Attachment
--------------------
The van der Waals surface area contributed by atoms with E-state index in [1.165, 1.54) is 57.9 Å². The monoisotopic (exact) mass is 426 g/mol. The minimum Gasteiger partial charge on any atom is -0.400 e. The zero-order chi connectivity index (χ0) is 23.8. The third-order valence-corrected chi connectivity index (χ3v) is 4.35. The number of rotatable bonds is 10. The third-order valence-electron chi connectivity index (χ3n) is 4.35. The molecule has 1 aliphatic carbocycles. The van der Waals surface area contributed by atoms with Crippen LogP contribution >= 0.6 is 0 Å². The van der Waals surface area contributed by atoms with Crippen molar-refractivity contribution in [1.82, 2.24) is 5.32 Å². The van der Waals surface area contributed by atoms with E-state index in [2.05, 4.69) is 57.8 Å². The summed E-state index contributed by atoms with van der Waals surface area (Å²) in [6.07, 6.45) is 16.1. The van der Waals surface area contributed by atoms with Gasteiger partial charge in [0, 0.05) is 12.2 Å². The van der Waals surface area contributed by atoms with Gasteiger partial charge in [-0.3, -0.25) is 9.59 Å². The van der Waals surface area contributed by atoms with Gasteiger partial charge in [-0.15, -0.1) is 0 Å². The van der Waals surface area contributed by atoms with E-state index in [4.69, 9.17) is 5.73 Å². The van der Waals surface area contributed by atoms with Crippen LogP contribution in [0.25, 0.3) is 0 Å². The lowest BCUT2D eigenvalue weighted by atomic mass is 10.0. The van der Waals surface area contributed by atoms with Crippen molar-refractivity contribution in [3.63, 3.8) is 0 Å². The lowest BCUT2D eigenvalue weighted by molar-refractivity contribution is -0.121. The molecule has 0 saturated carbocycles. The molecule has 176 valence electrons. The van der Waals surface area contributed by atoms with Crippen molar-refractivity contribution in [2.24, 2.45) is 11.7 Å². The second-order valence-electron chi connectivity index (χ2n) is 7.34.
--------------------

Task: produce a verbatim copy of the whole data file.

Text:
The van der Waals surface area contributed by atoms with E-state index in [1.165, 1.54) is 57.9 Å². The monoisotopic (exact) mass is 426 g/mol. The minimum Gasteiger partial charge on any atom is -0.400 e. The zero-order chi connectivity index (χ0) is 23.8. The third-order valence-corrected chi connectivity index (χ3v) is 4.35. The number of rotatable bonds is 10. The third-order valence-electron chi connectivity index (χ3n) is 4.35. The molecule has 1 aliphatic carbocycles. The van der Waals surface area contributed by atoms with Crippen LogP contribution >= 0.6 is 0 Å². The van der Waals surface area contributed by atoms with Crippen molar-refractivity contribution in [1.82, 2.24) is 5.32 Å². The van der Waals surface area contributed by atoms with E-state index in [2.05, 4.69) is 57.8 Å². The summed E-state index contributed by atoms with van der Waals surface area (Å²) in [6.07, 6.45) is 16.1. The van der Waals surface area contributed by atoms with Gasteiger partial charge in [0, 0.05) is 12.2 Å². The van der Waals surface area contributed by atoms with Gasteiger partial charge in [-0.3, -0.25) is 9.59 Å². The van der Waals surface area contributed by atoms with Gasteiger partial charge in [-0.15, -0.1) is 0 Å². The van der Waals surface area contributed by atoms with E-state index in [4.69, 9.17) is 5.73 Å². The van der Waals surface area contributed by atoms with Crippen LogP contribution in [0.25, 0.3) is 0 Å². The lowest BCUT2D eigenvalue weighted by atomic mass is 10.0. The van der Waals surface area contributed by atoms with Crippen molar-refractivity contribution in [3.63, 3.8) is 0 Å². The lowest BCUT2D eigenvalue weighted by molar-refractivity contribution is -0.121. The molecule has 0 saturated carbocycles. The molecule has 176 valence electrons. The van der Waals surface area contributed by atoms with Crippen molar-refractivity contribution in [2.24, 2.45) is 11.7 Å². The second-order valence-electron chi connectivity index (χ2n) is 7.34.